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Thinking of Buying: Power Tools
Saws and drills help surgeons operate comfortably and effectively.
Gregory P. DeConciliis, PA-C, CASC
Publish Date: July 12, 2022   |  Tags:   Orthopedics

Our busy surgery center mainly performs orthopedic procedures and we’ve purchased surgical power tools multiple times. As the facility’s administrator and a physician assistant, I have the unique perspective of handling the tools I’m buying for my surgeons. However, I know that surgeons are the key decision makers. With that in mind, here are some keys to making a smart purchasing decision and giving your surgeons the tools they need to cut, drill, saw and screw into bones of various types and densities.

Ergonomics. Surgeons can have very particular opinions in terms of how a tool feels in their hands. In my experience, surgeon comfort is where tools can vary greatly. If you buy a power tool surgeons don’t like, they simply won’t use it. Tools vary in weight, how they fit into the surgeon’s hand and how much they vibrate. You need to find out how your surgeons feel about these important factors before making a purchase. 

Power. Many small bone tools are corded, while most large bone tools are battery powered. For battery-powered tools, how long does the battery last on a single charge? Make sure it’s enough to keep the tools operational during high-volume days. Determine if you have a charger for the battery the tool uses or if you’ll need to purchase another charger. Also, what is the typical shelf life of the battery? If the battery dies, is there an easy way to replace it? Check the warranties on the batteries as well as the tool itself.

Weight. This is especially important with battery-powered tools. How big is the battery? How heavy is it? When you trial the tools, make sure the battery-powered models have the battery attached. The device without the battery might feel nice and light, but when you add the battery, it might be heavier than the surgeon would prefer. 

Reprocessing. Find out how to sterilize the battery. Does it need to go into a low-temp sterilizer, or can it be run through an autoclave? Also check on how the tool is reprocessed and whether it needs to be individually wrapped or placed in a larger instrument tray. If a tray is needed, find out the required size and determine if you have room on your shelves to store it.

Connectivity and compatibility. What connections will the power tool require? If you have a corded tool, it needs to plug in somewhere. Do you need a separate power console into which to plug the cord? Investigate whether the tool will be compatible with your current power sources or if you will need to purchase additional equipment to accommodate it. Most vendors will provide you with the power console at no cost in exchange for purchasing their tool. Be sure you have an equipment cart, or room on an existing one, to house another console.

Also keep in mind that you’re not just buying the tool — you’re also buying the attachments, which can change the cost calculus. One company might have a cheaper saw, but its saw blades are 10 times the cost of another vendor’s. The saw blades from one vendor might work with power tools from various companies, while some tool vendors require you to buy their proprietary blades. Address these compatibility issues before making a purchase.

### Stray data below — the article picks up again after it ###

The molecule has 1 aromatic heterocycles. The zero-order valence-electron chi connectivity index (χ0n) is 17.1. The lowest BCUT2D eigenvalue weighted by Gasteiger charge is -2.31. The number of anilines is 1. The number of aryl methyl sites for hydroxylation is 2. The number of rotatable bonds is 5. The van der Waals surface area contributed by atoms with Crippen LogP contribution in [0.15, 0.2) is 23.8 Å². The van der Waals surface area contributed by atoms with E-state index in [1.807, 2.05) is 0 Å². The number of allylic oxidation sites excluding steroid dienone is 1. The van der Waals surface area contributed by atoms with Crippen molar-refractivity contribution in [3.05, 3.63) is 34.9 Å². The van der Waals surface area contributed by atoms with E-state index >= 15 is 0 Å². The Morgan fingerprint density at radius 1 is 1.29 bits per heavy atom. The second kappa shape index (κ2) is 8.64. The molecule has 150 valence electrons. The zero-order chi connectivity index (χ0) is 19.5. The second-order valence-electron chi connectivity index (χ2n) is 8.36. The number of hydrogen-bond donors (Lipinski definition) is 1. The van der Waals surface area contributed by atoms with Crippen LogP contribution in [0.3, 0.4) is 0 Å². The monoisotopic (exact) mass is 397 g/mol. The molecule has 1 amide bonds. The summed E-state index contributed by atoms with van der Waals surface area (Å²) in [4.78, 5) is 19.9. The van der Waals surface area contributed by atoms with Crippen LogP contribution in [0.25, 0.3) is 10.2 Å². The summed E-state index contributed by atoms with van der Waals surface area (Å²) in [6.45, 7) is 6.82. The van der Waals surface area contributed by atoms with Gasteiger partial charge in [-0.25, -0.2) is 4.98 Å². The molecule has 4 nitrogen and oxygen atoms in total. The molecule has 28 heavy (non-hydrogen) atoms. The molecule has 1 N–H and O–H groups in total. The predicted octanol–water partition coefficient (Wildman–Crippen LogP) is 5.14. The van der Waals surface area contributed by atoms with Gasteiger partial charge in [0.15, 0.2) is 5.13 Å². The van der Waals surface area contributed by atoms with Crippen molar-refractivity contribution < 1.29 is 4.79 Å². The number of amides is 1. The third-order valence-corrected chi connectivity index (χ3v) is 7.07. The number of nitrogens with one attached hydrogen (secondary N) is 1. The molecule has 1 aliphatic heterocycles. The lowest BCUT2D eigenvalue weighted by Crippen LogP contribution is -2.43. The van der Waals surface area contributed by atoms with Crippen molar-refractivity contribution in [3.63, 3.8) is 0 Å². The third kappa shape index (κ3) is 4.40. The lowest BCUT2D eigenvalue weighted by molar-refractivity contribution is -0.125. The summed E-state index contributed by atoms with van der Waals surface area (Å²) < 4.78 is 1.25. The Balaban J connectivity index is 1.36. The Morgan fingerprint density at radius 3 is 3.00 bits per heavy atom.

Trialing. Bring vendor reps in and have them set up their tools in your breakroom. This way, surgeons can filter in between cases and handle the tools — maybe even bring a sawbone in and try them out. Let them use the devices and make sure they are comfortable with the products. I like to have surgeons fill out and sign an evaluation form for each product. That way, if a surgeon is unhappy with the tool later, you can always go back to that trial evaluation to refresh their memory.

Although your surgeons are your primary decision makers and should have the final say, don’t forget about your OR staff. Everybody who will touch the tool during a procedure should also be involved in the purchasing decision to some extent. Remember, your techs are readying the tools at the sterile field and your nurses might be handling them, as well. And don’t forget about your sterile processing personnel because the ease with which they reprocess these tools is a key consideration.

When trialing power tools, don’t view vendors as the enemy. Instead, consider them as potential partners. Sit down and have a frank conversation with each one. Share your needs and concerns, and what your budget is. Tell them, “I want to go with you, but why should I?” There’s so much opportunity these days to leverage competition among vendors. If the vendor you prefer is outside of your budget, ask them, “How can we get to the number I need?” They’ll usually come up with creative solutions, such as financing plans, rent-to-own arrangements, fee-per-disposable programs or even the option of purchasing refurbished or demo products.

We’ve saved 40% or 50% off the purchase price of new tools by opting for refurbished equipment and demos, which usually have the same warranty program as new tools. Keep an open mind and look for value wherever you can find it.

I always base purchasing decisions on performance, quality and cost, and I’ll always pay more for tools that are higher quality. Improved outcomes are worth the extra money. It usually makes the most sense to invest more for a better tool that lasts longer and performs better and more efficiently. In most cases, don’t let cost restrict you.

The bottom line is that your surgeons need to be happy with the power tools available at your facility, or they might not perform their surgeries there for much longer. You can’t go wrong by purchasing quality devices that you know your surgeons will use. OSM

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